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U.S. Must Learn How to Spend Smarter

Op-Ed

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After balancing our federal budget in 1969, nearly three decades passed before we did so again.

Then, thanks to a booming economy and the 1997 deficit reduction agreement reached by a Democratic president and a Republican Congress, we achieved four straight years of balanced budgets and looked forward to continuing surpluses. Federal Reserve Chairman Alan Greenspan warned we might pay down our debt too quickly.

He need not have worried.

After 9/11, we became embroiled in two costly wars that, coupled with a recession and revenue lost from tax cuts in 2001 and 2003, doubled our debt by 2009. Now, as our economy slowly recovers from the 2008 financial crisis, our debt is poised to double again in the next decade. We must not let that happen.

So what should we do?

Today, there are three major proposals dominating the headlines. The first is the product of a bipartisan deficit reduction commission created by President Obama.

Co-chaired by President Clinton's former chief of staff, Erskine Bowles, and former U.S. Senator Alan Simpson (R-Wyo.), this commission has proposed reducing the deficit by $4 trillion over the next 10 years by putting everything on the table -- domestic discretionary spending, defense spending, entitlement programs and taxes. Two-thirds of the savings would come from spending cuts and one-third from increased revenues. We can all find aspects of the plan to disagree with, but it's a credible plan toward a sustainable fiscal path.

A second proposal, offered by House Budget Chairman Paul Ryan (R-Wis.) last month, would also reduce the federal budget deficit by $4 trillion over the next 10 years.

Unlike the deficit commission's plan, Ryan's budget would produce almost all of its savings from unsustainable cuts to discretionary spending and Medicare and Medicaid programs, while doing little in the way of tax reform to promote economic growth and to better ensure we all pay our fair share.

President Obama unveiled a third plan in April, incorporating much of the Bowles-Simpson proposal. It would reduce the deficit by $4 trillion by 2023, end the Bush tax cuts for income over $250,000 as part of a needed overhaul of our tax system and implement proven approaches to curb the exponential growth in health care costs.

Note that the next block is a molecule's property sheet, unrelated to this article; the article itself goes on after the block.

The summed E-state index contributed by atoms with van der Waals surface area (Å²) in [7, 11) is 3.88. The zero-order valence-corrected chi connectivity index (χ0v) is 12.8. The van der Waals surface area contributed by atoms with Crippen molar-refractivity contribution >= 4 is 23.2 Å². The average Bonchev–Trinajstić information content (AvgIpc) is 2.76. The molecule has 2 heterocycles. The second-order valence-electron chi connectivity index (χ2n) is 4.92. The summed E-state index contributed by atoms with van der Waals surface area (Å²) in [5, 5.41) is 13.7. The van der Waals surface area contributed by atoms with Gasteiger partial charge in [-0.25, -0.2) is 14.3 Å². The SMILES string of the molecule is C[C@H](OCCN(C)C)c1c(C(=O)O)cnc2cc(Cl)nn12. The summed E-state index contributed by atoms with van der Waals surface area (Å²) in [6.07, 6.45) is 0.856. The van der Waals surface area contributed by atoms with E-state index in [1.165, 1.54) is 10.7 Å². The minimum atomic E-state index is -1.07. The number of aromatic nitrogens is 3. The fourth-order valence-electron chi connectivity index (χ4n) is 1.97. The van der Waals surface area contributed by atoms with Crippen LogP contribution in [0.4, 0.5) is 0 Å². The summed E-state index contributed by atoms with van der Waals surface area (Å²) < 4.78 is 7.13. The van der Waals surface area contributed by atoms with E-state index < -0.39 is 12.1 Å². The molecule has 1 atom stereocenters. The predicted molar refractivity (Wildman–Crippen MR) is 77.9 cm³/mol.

While I favor the more balanced approach offered by the Bowles-Simpson commission and echoed by President Obama, it's encouraging that Republican and Democratic leaders recognize that we must act now to reduce the deficit. Waiting is no longer an option.

To that end, Vice President Biden has begun bipartisan talks with Congressional leaders to craft a long-term deficit reduction plan.

We shouldn't, however, treat the debate over the budget as if there are only two solutions -- cut spending or raise taxes. An honest approach would do some of each.

But there are two additional principles that we should embrace: 1) adopting policies that foster long-term economic growth; and, 2) achieving better results throughout the government for less money.

To encourage long-term economic growth, President Obama is calling on us to out-educate, out-innovate and out-compete the rest of the world.

The president, along with many economists and business leaders, argues that 21st century jobs will go to nations that create world-class workforces and infrastructures, while investing in research and development to create new technologies and products.

To obtain that workforce, infrastructure, and cutting edge-products stamped "Made in the USA" and sold around the world, the president proposes bolstering investments in these priorities as part of a comprehensive budget strategy. I couldn't agree more.

Making across-the-board cuts to government programs to lower the deficit is tempting, but it won't foster the economic growth needed to realize our deficit reduction goals.

Finally, our approach to federal spending must change.

Many Americans think leaders squander tax dollars on ineffective programs. They aren't entirely wrong. We must replace a "culture of spendthrift" with a "culture of thrift" and spend prudently to get a bigger bang for the taxpayers' buck. This requires examining every nook and cranny of government -- from health care to weapons systems -- and asking: Is it possible to get better results for less money?

Employing a "culture of thrift" could save taxpayers' money, whether it's by eliminating over $125 billion annually in improper payments and another $60 billion in Medicare fraud or by enhancing the president's line-item-veto authority.

But our deficit reduction efforts are doomed if we don't curb health care costs. The health care reform law, while not perfect, includes a number of initiatives that the nonpartisan Congressional Budget Office says will trim our budget by $125 billion over the next 10 years and by another $1 trillion over the following decade.

One economist said the law has thrown a ton of good ideas for cost containment up against the wall, and we'll have to see how many will stick. Former Federal Reserve Vice Chairman Alan Blinder recently shared similar thoughts, essentially saying, "Find out what works and do more of that."

That's good advice for our entire government. For programs that aren't working, let's try to make them better, and if they still aren't working, let's get rid of them.


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